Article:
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A Long Weekend at Carolina Beach in the Fall

Autumn is probably my favorite time of year to go to the beach. We spent a long weekend at Carolina Beach, NC.

In early October my daughter had a Friday and the following Monday off from school, so we spent a long weekend at Carolina Beach, NC. We both really love the beach. Long, long walks on the sand at the edge of the waves relax us and bring us joy and peace. Autumn is probably my favorite time of year to go to the beach. The weather is usually perfect, with days that are warm but not too hot and nights that are cool but not too chilly.

Sometimes in October we go to Emerald Isle and camp at Holiday Trav-L-Park, but that wasn’t the trip I had in mind this time. I originally wanted to go to the Outer Banks–probably Nag’s Head, Kitty Hawk, or Kill Devil Hills. Warren and I haven’t been there in over 20 years–since before our daughter was born.

But on short notice, we couldn’t find a condo in the Outer Banks. We’d stayed at Kure Beach in 2018 and enjoyed it, so we decided to try Carolina Beach. 

I thought that I could write an article about it afterward. Honestly, though, to do it justice and write a proper guide, like I did for Myrtle Beach and for the Crystal Coast, I’ll need to go back to the area again. But I thought I could at least share this little travelogue with you; I hope you’ll enjoy it. 

Carolina Beach

Carolina Beach is just outside Wilmington, NC, on Pleasure Island, along with Kure Beach and Fort Fisher.

We arrived after dark on Thursday evening. We passed the little downtown area, with its boardwalk and amusement park, and headed up the beach for what seemed like a long way, but was really just under 2 miles. 

Our condo was one of the few in the short space between Carolina Beach Pier and Freeman Park at the north end of the island.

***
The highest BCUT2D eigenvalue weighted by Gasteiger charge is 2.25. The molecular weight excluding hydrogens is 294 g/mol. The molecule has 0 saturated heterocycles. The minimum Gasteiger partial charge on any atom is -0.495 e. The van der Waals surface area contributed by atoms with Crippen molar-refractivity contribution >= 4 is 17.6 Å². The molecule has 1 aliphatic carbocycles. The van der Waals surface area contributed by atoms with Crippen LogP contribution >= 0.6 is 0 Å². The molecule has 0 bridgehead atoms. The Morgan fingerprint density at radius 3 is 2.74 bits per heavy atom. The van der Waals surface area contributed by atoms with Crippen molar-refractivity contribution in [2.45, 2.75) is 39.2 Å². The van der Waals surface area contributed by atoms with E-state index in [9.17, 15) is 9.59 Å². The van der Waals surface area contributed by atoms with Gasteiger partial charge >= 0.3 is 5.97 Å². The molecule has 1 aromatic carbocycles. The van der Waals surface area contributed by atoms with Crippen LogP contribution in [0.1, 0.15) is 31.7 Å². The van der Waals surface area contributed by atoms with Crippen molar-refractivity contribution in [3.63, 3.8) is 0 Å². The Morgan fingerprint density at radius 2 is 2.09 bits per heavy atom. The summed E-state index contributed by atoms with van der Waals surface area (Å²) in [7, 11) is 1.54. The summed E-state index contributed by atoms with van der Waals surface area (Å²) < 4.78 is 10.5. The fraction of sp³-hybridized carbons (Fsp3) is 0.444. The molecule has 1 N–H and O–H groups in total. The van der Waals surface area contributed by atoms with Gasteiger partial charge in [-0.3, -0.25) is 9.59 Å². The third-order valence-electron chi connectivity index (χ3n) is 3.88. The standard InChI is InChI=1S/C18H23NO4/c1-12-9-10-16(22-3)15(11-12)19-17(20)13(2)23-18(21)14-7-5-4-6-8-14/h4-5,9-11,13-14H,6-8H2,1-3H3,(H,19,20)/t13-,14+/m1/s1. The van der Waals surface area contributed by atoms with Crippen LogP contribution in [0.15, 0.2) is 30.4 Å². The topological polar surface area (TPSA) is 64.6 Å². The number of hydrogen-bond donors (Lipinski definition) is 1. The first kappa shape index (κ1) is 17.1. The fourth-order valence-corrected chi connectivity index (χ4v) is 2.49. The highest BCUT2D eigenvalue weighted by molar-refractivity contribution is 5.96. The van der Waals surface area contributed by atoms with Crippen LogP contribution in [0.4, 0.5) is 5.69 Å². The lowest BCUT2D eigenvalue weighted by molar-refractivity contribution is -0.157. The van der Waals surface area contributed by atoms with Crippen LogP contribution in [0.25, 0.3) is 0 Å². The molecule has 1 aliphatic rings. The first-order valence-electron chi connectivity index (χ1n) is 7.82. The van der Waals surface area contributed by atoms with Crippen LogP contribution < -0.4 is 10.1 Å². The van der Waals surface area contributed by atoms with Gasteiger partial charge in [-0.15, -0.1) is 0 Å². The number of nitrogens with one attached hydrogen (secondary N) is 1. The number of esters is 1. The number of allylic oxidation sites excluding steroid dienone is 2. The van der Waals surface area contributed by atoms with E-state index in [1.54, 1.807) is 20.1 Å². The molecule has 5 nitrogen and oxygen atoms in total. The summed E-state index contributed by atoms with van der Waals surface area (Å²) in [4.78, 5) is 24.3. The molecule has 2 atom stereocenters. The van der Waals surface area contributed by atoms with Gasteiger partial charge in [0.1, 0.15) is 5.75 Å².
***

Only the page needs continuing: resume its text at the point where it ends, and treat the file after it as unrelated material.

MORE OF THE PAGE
We unloaded the car, then walked over the wooden walkway across the dunes to get to the beach. By the light of the moon and the lights on the nearby pier, we got our feet wet in the ocean–our ritual for the first night at the beach when we arrive too late for a sunset walk.

Carolina Beach Pier is lit up at night
Carolina Beach Pier

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The next morning, we went for one of our long beach walks. We initially turned right and went past the pier, but soon turned around. That stretch of the beach wasn’t great for walking that morning–slanted and slightly soupy, with lots of tidal pools that had parts too deep to cross without getting soaked up to the waist. 

So we walked back past our building and up to Freeman Park. Freeman Park is an undeveloped area about two miles long, stretching from just past the pier to the northern tip of the island. It instantly became our favorite place in the area to walk, despite having to run the gauntlet of fishing poles each time. The northern end is closed to vehicles due to erosion, but that just makes it an even better place to walk.

A lazy afternoon and a second long beachwalk up to the end of the island completed our day.

The northern end of Freeman Park is undeveloped and uncrowded.
The northern end of Freeman Park.


Saturday I awoke in time for the lovely sunrise. After our morning beachwalk, we spent a little time in downtown Carolina Beach. We stopped in at a couple of shops, such as Island Book Shop and Celtic Creamery.

We also went to the boardwalk. Sadly, Britts Donut Shop had already closed for the season. But Warren and our daughter got slushies. And I got excellent ice cream (pumpkin spice and caramel banana) at Krazy Kones.

Then we drove down past Kure Beach to the NC Aquarium at Fort Fisher, at the southern end of the island. We found that they were requiring advance reservations/tickets. It being the off-season, we were able to get those online for a slot in 20 minutes. (I wouldn’t try that in the summer!) Cell coverage was spotty so we drove a few minutes back up the island, but we might have been able to get on the aquarium’s wifi to do it, if we’d thought of that.